Andrea de Cesaris: Formula 1 driver known for his crashes who set a record for the greatest number of grands prix raced without a victory


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The Independent Online

When he was a rookie at McLaren in 1981 it was estimated that Andrea de Cesaris, who died in a motorcycle accident in Rome, damaged between 10 and 19 cars.

If James Hunt had been Hunt the Shunt, he was Andrea de Crasheris. The man they loved to hate.

The son of a father well-placed within the Philip Morris empire, de Cesaris enjoyed a lengthy career thanks to Marlboro funding. From F3 in 1979 he graduated to Formula 2 in 1980 and drove two grands prix for Alfa Romeo in place of the late Patrick Depailler. Thence he went to Formula 1 in 1981 with McLaren under the newly minted McLaren International alliance between Ron Dennis and Teddy Mayer.

“There was an enormous amount of pressure on me because of my age and the team’s problems,” he explained. “The attention was all on John Watson and his new car, while I had the old one and there weren’t really the facilities to run two types of car; I didn’t get my new one until mid-season. Some of the accidents weren’t my fault. At Zandvoort I remember I had a problem with the front brakes; at Jarama a problem with the steering.

“In the middle of 1981 I already knew that Niki Lauda had signed a contract with McLaren and that I was out of the team. I was too young to take all this pressure – I was 20 – and I didn’t have too much experience. But everyone has one or two accidents a year.”

He did better than that average, however, with five in 1982, when he moved to Alfa Romeo, one of which took out both team cars on the startline in Austria; three in ’84; four in ’85; four again in ’87; three in ’88.

But he could be quick, and delighted in beating Lauda and McLaren to pole position for the US GP West at Long Beach in 1982. “I remember that Ron Dennis and Lauda were talking to journalists about pole position and I got it with two or three minutes to go. It pleased me not just because of that, but because I proved to myself that I could be quick with people who trusted me.”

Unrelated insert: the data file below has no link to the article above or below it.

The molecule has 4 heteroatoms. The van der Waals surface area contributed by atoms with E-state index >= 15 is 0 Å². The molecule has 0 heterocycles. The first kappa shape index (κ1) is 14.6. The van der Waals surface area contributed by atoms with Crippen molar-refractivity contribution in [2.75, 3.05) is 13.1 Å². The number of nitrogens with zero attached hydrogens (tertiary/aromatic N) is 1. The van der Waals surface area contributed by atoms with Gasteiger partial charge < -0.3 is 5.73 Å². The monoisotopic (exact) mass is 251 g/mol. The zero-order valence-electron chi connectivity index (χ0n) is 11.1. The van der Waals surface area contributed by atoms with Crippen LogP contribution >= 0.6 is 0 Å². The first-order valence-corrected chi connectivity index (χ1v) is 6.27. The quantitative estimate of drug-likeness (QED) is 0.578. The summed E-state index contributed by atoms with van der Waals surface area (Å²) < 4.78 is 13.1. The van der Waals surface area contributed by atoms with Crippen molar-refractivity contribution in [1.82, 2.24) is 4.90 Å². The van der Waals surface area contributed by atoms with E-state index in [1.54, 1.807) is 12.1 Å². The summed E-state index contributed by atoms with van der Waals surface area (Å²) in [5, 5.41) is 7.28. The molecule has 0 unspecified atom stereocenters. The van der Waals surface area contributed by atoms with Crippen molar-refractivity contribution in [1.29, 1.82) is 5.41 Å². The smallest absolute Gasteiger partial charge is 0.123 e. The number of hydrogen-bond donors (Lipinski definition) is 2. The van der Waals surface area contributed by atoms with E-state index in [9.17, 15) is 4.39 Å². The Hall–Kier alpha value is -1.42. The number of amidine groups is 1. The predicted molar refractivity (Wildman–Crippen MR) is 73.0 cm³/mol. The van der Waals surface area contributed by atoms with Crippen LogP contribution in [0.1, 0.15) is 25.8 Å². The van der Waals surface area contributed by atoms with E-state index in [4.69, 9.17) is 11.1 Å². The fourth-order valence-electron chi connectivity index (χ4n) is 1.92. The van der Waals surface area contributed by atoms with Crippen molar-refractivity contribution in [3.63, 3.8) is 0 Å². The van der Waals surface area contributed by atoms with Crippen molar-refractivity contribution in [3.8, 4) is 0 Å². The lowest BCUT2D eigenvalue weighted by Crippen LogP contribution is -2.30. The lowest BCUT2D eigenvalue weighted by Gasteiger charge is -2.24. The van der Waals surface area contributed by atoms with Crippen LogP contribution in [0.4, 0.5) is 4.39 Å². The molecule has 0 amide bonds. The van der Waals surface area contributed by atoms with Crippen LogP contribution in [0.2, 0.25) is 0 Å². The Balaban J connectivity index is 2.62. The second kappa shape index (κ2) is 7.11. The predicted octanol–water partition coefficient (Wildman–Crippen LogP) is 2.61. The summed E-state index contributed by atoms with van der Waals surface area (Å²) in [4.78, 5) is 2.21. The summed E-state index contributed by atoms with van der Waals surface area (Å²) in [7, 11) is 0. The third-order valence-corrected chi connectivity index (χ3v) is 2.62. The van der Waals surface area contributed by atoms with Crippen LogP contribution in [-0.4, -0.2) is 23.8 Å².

He led until getting baulked by a back marker, and later crashed on his own oil when a pipe broke. Later he could have won in Belgium, but his transmission broke, and Monaco, where he ran out of fuel in sight of victory. In 1983 he led Alain Prost’s Renault at the majestic Spa-Francorchamps track, but dropped to second after a disastrously slow pits stop and then retired when his Alfa’s engine broke.

After he had spells with Ligier, Minardi, Brabham, Rial and Scuderia Italia, Eddie Jordan threw him a lifeline (and grabbed some much-needed Marlboro money) by making him his No 1 driver as his little team graduated to F1 for 1991. In Belgium he attacked Ayrton Senna for the lead, only to suffer engine failure.

His career might have taken off all over again, but while he was complaining that his Jordan felt nervous in fifth gear in fast corners his young rookie team-mate Michael Schumacher said quietly in a debrief that he had found it was fine if you kept it flat in sixth there and let the aerodynamics work…

He retired in 1994 after spells as a stand-in for a banned Eddie Irvine at Jordan, and later for the injured Karl Wendlinger at Sauber. He had started 208 grands prix without winning, a record. Thereafter, he got his kicks indulging his passion for windsurfing, where he demonstrated hitherto unexpected levels of speed and self-control. He did that in the summer, and traded currencies for a living in the winter.

Despite a reputation as F1’s enfant terrible he was a likable fellow. People still mention a nervous facial twitch and how every so often his eyes would roll up until just the whites showed. He would sit with his back against the Armco before a start, a barrage of photographers lined up in front of him just waiting to capture the moment. I asked him about the problem once and he responded with quiet dignity. “Everybody has a little problem, maybe, but I don’t have a problem with it when I drive.”

Later, it seemed that the problem went away of its own accord when he stopped racing, and perhaps when he stopped trying to live up to the expectations of his parents or the filial responsibility he felt towards them for their enthusiastic support.

Andrea de Cesaris, racing driver and currency trader: born Rome 31 May 1959; married Angela (marriage dissolved; one daughter): died Rome 5 October 2014.